Perhaps it’s because most of my children are grown, but I tend to notice little children now more than ever. In the days of five kids in seven years, the only children I noticed were the ones who happened to be interacting with mine. These days, watching a little one at a restaurant, on an airplane, or when shopping, I have these vague memories pop into my head of one of my kids doing similar things.
One memory recently stuck out to me as I overheard two mothers comparing their children. I found myself laughing out loud and then quickly realized I was alone in public. Yet another sign of my age.
It was my second daughter Abby who had begun walking at a very young age, almost skipping the crawling stage. She was bound and determined to catch up to her older sister, Ginny.
One morning, I rounded the corner after cleaning the breakfast dishes and discovered, to my surprise, that Abby had pulled off her diaper and crawled up onto the commode. She was struggling to balance her tiny body, but she grinned from ear to ear. She was barely 12 months old.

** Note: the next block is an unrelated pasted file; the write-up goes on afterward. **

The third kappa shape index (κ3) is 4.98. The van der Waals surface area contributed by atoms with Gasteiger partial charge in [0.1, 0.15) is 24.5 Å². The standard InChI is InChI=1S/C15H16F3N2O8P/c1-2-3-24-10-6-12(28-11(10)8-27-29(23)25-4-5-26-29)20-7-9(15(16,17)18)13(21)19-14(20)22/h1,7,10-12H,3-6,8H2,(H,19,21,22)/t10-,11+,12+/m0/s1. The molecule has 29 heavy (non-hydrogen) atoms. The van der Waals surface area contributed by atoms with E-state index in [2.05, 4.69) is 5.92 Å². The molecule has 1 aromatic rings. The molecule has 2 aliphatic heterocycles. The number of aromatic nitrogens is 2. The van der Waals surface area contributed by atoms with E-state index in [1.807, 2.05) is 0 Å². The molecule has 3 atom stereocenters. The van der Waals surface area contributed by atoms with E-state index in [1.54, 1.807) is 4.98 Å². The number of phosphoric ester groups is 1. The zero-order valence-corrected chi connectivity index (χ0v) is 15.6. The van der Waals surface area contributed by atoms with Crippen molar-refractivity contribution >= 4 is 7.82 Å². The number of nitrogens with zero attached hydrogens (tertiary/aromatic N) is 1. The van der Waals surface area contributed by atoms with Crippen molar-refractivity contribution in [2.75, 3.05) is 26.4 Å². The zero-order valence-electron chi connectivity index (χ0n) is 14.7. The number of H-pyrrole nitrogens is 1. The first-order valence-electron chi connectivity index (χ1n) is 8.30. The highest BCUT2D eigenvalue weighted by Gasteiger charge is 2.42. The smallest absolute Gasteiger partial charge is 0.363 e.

That memory, in turn, reminded me of another child’s struggle with potty training and the resulting bed wetting and embarrassment.
Grace Upon Grace
In those early mothering years, I was guilty of comparing my children with other kids as well as with their siblings. If one child set the bar, I expected each to follow. It took time for me to understand the uniqueness God created in each child and that, in time, each would learn what they needed to.
This spilled over into academics as we began homeschooling. It caused me to add increased pressure when I should have cuddled. Oh, the grace children give us as we learn to parent!
Now I’m in the season where I can relax a bit; it all turned out okay. I don’t mean to say my kids are perfect, but the ones who learned to potty train years after the record-setting Abby share the same measure of struggles and accomplishments.
In the thick of it, it’s sometimes difficult to know what to expect, how hard to push, when to back off, and when to walk away. Fortunately, our children aren’t the only source of grace. God grants us grace as well through all of our ups and downs. He sees our own uniqueness, even as He teaches us to appreciate the same in our children.
May you learn to enjoy not only the journey but also the grace that flows through it.